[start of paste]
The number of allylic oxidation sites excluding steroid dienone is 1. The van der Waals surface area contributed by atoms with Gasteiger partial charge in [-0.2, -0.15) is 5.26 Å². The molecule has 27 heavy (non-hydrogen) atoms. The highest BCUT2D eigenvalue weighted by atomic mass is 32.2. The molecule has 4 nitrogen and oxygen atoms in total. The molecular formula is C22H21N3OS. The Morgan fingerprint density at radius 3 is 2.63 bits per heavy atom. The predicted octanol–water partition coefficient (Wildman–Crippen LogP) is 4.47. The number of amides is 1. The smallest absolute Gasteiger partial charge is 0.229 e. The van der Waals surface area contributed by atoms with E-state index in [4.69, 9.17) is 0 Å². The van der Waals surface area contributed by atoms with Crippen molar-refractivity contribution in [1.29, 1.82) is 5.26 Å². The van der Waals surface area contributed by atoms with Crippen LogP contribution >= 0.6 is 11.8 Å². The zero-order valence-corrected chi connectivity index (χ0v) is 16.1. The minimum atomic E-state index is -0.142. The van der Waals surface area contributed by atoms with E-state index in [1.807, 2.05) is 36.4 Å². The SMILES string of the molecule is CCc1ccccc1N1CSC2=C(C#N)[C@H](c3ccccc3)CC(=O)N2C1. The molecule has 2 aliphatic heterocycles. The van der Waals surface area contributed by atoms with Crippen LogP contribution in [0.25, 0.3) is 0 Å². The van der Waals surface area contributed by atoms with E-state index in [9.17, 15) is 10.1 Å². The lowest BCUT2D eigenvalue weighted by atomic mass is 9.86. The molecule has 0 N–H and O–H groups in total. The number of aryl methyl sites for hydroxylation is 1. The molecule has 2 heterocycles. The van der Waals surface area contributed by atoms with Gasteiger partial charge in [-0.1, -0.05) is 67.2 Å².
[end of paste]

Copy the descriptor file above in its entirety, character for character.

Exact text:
The number of allylic oxidation sites excluding steroid dienone is 1. The van der Waals surface area contributed by atoms with Gasteiger partial charge in [-0.2, -0.15) is 5.26 Å². The molecule has 27 heavy (non-hydrogen) atoms. The highest BCUT2D eigenvalue weighted by atomic mass is 32.2. The molecule has 4 nitrogen and oxygen atoms in total. The molecular formula is C22H21N3OS. The Morgan fingerprint density at radius 3 is 2.63 bits per heavy atom. The predicted octanol–water partition coefficient (Wildman–Crippen LogP) is 4.47. The number of amides is 1. The smallest absolute Gasteiger partial charge is 0.229 e. The van der Waals surface area contributed by atoms with E-state index in [4.69, 9.17) is 0 Å². The van der Waals surface area contributed by atoms with Crippen molar-refractivity contribution in [1.29, 1.82) is 5.26 Å². The van der Waals surface area contributed by atoms with Crippen LogP contribution >= 0.6 is 11.8 Å². The zero-order valence-corrected chi connectivity index (χ0v) is 16.1. The minimum atomic E-state index is -0.142. The van der Waals surface area contributed by atoms with E-state index in [1.807, 2.05) is 36.4 Å². The SMILES string of the molecule is CCc1ccccc1N1CSC2=C(C#N)[C@H](c3ccccc3)CC(=O)N2C1. The molecule has 2 aliphatic heterocycles. The van der Waals surface area contributed by atoms with Crippen LogP contribution in [0.25, 0.3) is 0 Å². The van der Waals surface area contributed by atoms with E-state index in [9.17, 15) is 10.1 Å². The lowest BCUT2D eigenvalue weighted by atomic mass is 9.86. The molecule has 0 N–H and O–H groups in total. The number of aryl methyl sites for hydroxylation is 1. The molecule has 2 heterocycles. The van der Waals surface area contributed by atoms with Gasteiger partial charge in [-0.1, -0.05) is 67.2 Å².